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General Motors charges mandatory $1,500 fee for three years of optional car features

Don't want the services? You'll still have to pay for them, activated or not

Drivers in the US and Canada are in for a bit of sticker shock as General Motors has made three years of its OnStar subscription service mandatory in many new vehicles at a cost of $1,500.

The little-noticed change took place in early June, the Detroit Free Press reported, when new GMC and Buick vehicles being sold in North America had the aforementioned line item added to sticker prices under "options and pricing."

According to a GM spokesperson who spoke to the Free Press, the fee will be charged whether or not the customer activates OnStar Connected Services. When the three years are up, customers have the option to extend the service, but charges will not be applied automatically.

The Register has asked GM for confirmation and additional details, but we've yet to hear back.

OnStar, which is owned by GM, provides a variety of safety services for the automaker and its subsidiaries' vehicles. According to GM, the mandatory OnStar plan provides remote key fob access, unlimited data, vehicle diagnostics, Wi-Fi hotspots, and access to the OnStar Guardian app, which is available for GM and non-GM vehicles.

GM Authority, which first reported the change, provided a table of specific price additions for various Buick and GMC models, which shows the tacked-on fee ranging from $0 in the GMC Hummer EV pickup to $1,675 in the GMC Canyon and Sierra HD. The latter two vehicles have a separate $175 charge for "GMC Connected Service Capability" that GMA didn't associate with other vehicles. GMC Yukon, Yukon XL, and Sierra 1500 buyers will be charged $905; other models retain the $1,500 fee, the table shows.

In our email to GM, The Register asked the automaker to verify the GMA table.

The accelerating creep of à la carte cars

Automakers have been planning to implement subscription services in their vehicles for several years, and chipmakers have been along for the ride, seeing such features as a way to get more money from automotive contracts.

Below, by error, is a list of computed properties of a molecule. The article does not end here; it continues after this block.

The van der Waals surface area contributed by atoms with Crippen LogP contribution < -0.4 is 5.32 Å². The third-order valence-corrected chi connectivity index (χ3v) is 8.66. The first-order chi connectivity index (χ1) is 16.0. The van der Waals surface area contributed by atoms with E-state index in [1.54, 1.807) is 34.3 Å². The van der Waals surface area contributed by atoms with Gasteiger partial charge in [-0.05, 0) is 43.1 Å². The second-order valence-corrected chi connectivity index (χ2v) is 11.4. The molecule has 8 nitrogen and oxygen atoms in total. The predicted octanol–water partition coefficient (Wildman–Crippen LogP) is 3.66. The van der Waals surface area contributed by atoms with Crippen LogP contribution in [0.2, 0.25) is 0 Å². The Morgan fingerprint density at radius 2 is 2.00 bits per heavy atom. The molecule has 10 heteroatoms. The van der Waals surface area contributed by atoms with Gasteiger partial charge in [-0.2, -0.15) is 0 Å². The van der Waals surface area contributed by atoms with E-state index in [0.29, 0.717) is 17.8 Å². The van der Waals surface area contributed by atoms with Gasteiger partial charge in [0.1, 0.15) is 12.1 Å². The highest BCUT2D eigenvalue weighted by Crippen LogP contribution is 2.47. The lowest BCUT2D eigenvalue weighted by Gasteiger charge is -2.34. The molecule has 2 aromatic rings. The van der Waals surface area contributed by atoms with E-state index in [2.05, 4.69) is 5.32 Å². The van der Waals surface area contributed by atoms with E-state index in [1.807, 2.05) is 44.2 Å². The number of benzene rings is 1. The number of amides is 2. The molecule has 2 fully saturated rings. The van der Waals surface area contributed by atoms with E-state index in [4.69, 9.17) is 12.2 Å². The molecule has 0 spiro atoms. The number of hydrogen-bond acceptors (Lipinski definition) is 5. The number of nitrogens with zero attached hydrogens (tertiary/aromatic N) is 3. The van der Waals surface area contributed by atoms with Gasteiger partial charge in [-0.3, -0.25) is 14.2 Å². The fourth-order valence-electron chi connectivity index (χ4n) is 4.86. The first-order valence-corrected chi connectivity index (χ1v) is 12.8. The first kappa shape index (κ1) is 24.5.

Consumer Reports noted in late 2020 that Audi, BMW, Cadillac (a GM subsidiary), Porsche, and Tesla all had plans to add subscription features for certain services. 

GM's $1,500, three-year "add on" makes headlines for its cost and lack of flexibility, but it's hardly the only real-world example – or the priciest. Tesla, for example, charges $12,000 up front (or $199/month) for access to the Full Self-Driving beta.

BMW also recently introduced an online add-on store for its vehicles in several countries, including Germany and South Korea. BMW's options include enabling heated seats for $18 a month, $8.50 for automated high beam switching, and more. These microtransactions only unlock access to capabilities already present in the vehicle.

The Register has tried getting reactions from GM dealerships, but have been unable to find someone willing to comment. Speaking to the Free Press, Sam Slaughter, the owner of Sellers Buick GMC in Farmington, MI, said customers haven't pushed back much on the change, but he expressed dissatisfaction that GM labeled its now-standard OnStar add-on as an option.

"I don't know why they did that, they should have just put that in the MSRP. We've had a couple people say, 'I don't want this.' But it's a forced option," Slaughter said. ®

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